Archive for the ‘Board of directors’ Category

GCI shares plunge; NYT slashes dividend 74%

November 20, 2008

Gannett’s stock dived again today, closing at $6.09 a share, down 72 cents, or 11% — the second consecutive day of steep losses. That boosted the stock’s dividend yield further into nosebleed territory: 26%.

Meanwhile, the New York Times Co. announced late today that it’s slashing its dividend — and its yield had only reached 16%. That’s likely going to put more pressure on Gannett’s board of directors to rethink GCI’s dividend payout.

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How getting to know each other improves relations

November 5, 2008

Those of you familiar with the secret world of Gannett Blog know I have back-channel communications with company officers, rank-and-file workers and the occasional member (you know who you are!) of the board of directors.

Now, here’s a lesson that goes back to my days as a beat reporter. It’s a lot harder to slam the Daily Bugle when you’re in occasional off-the-record correspondence with its publisher, ad director or editor. That doesn’t mean I won’t call the Bugle on a screw-up. But knowing managers as human beings — rather than just names — makes me think twice before I hit the “publish post” button.

With that in mind, drop me a line — confidentially, of course, via gannettblog[at]gmail[dot-com]. See Tipsters Anonymous Policy in the green sidebar, upper right.

Board elects two new directors, OK’s dividend

October 30, 2008

My quick take on twin announcements yesterday by the board of directors, now that I’ve just arrived on the East Coast after a day of cross-country travel; I’ll try to come back with more later today.

Two new directors
In electing Howard Elias and Scott McCune, the board is adding two men with expertise in technology and marketing, areas where Gannett sure could use some help. Elias is an executive vice president at EMC Corp., a giant hardware and software maker. McCune is a vice president at beverage giant Coca-Cola Co. (McCune apparently is taking the seat left vacant last spring after Coke executive and GCI director Charles Fruit died.)

I’m a little surprised that Chairman and CEO Craig Dubow (left) would want to bring two new players on the board when there’s already so much upheaval in the company. But maybe that’s the point: He wanted more advice. Or, perhaps Dubow agreed to expand the board at the request of other directors.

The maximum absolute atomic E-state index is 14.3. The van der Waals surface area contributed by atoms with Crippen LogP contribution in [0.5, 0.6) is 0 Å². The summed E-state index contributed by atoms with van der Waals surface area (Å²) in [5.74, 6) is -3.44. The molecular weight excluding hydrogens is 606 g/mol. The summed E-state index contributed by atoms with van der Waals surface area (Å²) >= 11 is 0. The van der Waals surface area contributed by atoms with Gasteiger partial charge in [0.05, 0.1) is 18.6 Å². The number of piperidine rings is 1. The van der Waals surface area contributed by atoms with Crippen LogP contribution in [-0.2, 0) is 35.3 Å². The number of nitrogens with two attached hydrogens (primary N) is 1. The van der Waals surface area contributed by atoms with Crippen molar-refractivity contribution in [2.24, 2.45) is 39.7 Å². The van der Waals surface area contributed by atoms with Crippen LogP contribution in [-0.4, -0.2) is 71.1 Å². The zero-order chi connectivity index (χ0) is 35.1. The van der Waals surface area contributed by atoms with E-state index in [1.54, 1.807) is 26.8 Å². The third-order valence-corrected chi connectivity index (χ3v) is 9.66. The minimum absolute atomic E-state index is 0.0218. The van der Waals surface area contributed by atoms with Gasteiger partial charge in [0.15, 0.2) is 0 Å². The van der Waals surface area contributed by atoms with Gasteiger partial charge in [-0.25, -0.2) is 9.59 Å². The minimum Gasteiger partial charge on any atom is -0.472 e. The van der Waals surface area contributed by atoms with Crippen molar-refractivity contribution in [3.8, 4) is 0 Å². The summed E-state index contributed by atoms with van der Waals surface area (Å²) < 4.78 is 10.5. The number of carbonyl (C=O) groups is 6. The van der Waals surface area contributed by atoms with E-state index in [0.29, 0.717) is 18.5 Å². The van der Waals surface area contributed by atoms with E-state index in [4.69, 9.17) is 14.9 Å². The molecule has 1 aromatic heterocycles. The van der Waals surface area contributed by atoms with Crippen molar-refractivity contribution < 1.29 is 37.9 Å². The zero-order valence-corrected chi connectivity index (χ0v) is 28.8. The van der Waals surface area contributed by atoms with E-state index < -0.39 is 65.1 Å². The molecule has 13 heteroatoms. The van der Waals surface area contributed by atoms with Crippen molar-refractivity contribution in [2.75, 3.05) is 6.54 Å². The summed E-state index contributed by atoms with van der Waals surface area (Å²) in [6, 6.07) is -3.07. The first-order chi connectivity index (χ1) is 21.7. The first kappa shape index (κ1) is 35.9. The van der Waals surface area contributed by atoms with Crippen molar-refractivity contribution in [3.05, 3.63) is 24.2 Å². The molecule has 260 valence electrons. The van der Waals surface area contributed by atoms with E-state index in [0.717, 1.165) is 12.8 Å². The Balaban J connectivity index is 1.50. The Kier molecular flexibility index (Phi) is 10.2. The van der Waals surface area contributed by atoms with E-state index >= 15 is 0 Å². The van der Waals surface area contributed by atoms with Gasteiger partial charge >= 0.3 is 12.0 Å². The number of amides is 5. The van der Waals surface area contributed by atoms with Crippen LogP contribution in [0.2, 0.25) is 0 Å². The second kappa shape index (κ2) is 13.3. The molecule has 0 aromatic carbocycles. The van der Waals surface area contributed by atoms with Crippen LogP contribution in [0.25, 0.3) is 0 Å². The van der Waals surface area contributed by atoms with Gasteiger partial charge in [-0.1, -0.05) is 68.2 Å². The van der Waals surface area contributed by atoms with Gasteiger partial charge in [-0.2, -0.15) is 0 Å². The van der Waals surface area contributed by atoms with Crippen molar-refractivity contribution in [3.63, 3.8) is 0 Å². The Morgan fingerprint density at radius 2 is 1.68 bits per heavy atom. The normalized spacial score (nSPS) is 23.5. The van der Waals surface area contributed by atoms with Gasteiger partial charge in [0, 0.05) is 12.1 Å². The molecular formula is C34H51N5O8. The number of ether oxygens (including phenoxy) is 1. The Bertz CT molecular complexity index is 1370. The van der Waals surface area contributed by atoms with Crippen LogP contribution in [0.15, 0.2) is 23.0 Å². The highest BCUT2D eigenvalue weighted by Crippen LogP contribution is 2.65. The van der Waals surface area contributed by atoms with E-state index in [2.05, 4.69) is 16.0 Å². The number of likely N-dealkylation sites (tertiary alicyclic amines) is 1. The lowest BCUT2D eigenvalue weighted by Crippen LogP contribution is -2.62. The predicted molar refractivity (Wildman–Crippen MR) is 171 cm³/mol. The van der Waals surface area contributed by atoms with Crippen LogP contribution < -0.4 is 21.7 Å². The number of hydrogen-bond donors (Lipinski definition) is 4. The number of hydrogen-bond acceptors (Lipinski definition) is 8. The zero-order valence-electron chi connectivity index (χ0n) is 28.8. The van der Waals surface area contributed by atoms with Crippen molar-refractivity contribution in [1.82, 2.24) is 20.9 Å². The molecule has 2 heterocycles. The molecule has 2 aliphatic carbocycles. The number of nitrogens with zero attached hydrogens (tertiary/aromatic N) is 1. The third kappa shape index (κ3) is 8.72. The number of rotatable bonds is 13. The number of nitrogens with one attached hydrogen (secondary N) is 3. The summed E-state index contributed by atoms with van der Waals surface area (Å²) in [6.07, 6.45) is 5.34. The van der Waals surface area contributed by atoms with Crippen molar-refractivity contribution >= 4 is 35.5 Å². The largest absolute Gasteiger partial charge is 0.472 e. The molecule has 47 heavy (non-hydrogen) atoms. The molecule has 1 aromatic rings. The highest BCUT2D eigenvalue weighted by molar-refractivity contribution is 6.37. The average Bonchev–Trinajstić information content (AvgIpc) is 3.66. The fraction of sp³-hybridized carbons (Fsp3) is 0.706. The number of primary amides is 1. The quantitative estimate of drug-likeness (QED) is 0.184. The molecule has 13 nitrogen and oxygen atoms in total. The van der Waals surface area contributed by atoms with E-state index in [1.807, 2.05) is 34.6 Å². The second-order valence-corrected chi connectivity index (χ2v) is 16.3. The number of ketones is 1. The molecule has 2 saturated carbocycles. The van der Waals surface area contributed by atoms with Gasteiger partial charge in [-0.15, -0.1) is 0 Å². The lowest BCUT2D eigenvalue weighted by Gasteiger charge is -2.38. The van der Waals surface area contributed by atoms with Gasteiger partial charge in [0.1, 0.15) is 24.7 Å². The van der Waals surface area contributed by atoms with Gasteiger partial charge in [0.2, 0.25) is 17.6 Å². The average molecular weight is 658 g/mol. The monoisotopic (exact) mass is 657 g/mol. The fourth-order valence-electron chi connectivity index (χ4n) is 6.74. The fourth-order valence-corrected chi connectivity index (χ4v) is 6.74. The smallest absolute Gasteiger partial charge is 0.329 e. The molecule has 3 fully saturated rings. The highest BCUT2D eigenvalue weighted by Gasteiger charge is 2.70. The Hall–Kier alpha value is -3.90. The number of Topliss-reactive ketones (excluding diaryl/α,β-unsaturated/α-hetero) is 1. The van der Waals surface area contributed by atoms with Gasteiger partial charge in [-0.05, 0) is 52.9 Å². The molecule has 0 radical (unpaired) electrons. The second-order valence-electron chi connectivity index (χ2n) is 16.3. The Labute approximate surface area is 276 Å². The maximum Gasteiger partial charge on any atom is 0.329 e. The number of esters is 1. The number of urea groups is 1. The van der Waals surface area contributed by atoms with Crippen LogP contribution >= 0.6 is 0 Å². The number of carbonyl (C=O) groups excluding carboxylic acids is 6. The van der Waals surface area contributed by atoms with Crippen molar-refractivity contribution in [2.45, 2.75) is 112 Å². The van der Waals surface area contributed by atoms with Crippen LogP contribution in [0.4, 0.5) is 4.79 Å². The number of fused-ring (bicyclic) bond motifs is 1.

In any case, the board has now grown to 10 members.

(Corporate governance 101: a company’s board of directors looks out for the interests of shareholders by hiring and supervising key executives, starting with the chief executive officer. Directors also review and approve major business deals, and other strategic initiatives.)

Dividend payout
The board approved payment of another 40-cent dividend — punting, apparently, any decision about reducing the payout until a later time. Chief Financial Officer Gracia Martore suggested strongly last week that the dividend might be cut when the board met this week. Whether directors gave that serious consideration is unclear.

Speculation about a dividend cut focused on Gannett’s unusually rich yield: nearly 15%. Investors were clearly happy with today’s news: GCI’s stock closed at $10.76 today, up 82 cents, or 8.3%.

Please post your replies in the comments section, below. To e-mail confidentially, write gannettblog[at]gmail[dot-com]; see Tipsters Anonymous Policy in the green sidebar, upper right.

Program note: I’m offline most of Thursday

October 29, 2008

That means I may not be around if, say, the board of directors cuts the dividend — a step Chief Financial Officer Gracia Martore hinted might happen this week. Now, if the board does slash the payout, please post relevant text from any announcements — plus your insightful comments, in today’s Real Time Comments open forum.

Breaking: Gannett’s third-quarter profits dive 32%; ad revenue slide worsens; dividend remains safe

October 24, 2008

Gannett said third-quarter earnings plunged 32% on a worsening decline in newspaper advertising sales, spurring more job cuts by year’s end — and encouraging the once-unthinkable: slashing the company’s unusually generous dividend.

The results were largely in line with Wall Street’s expectations. But CEO Craig Dubow and other top executives failed to rally influential Wall Street stock analysts during an occasionally contentious teleconference on the quarterly results.

Chief Financial Officer Gracia Martore (left) ruled out an immediate dividend cut. But she said management and the board of directors continue to study how best to allocate capital. She said directors are scheduled to meet next week, although she didn’t disclose their agenda. “We’ll continue to discuss it with the board,” Martore said.

She also indicated severance expenses would rise in the current quarter — reflecting Dubow’s warning last week that more layoffs are in the works. Martore didn’t offer any details, however, including any target for job cuts, or a timetable.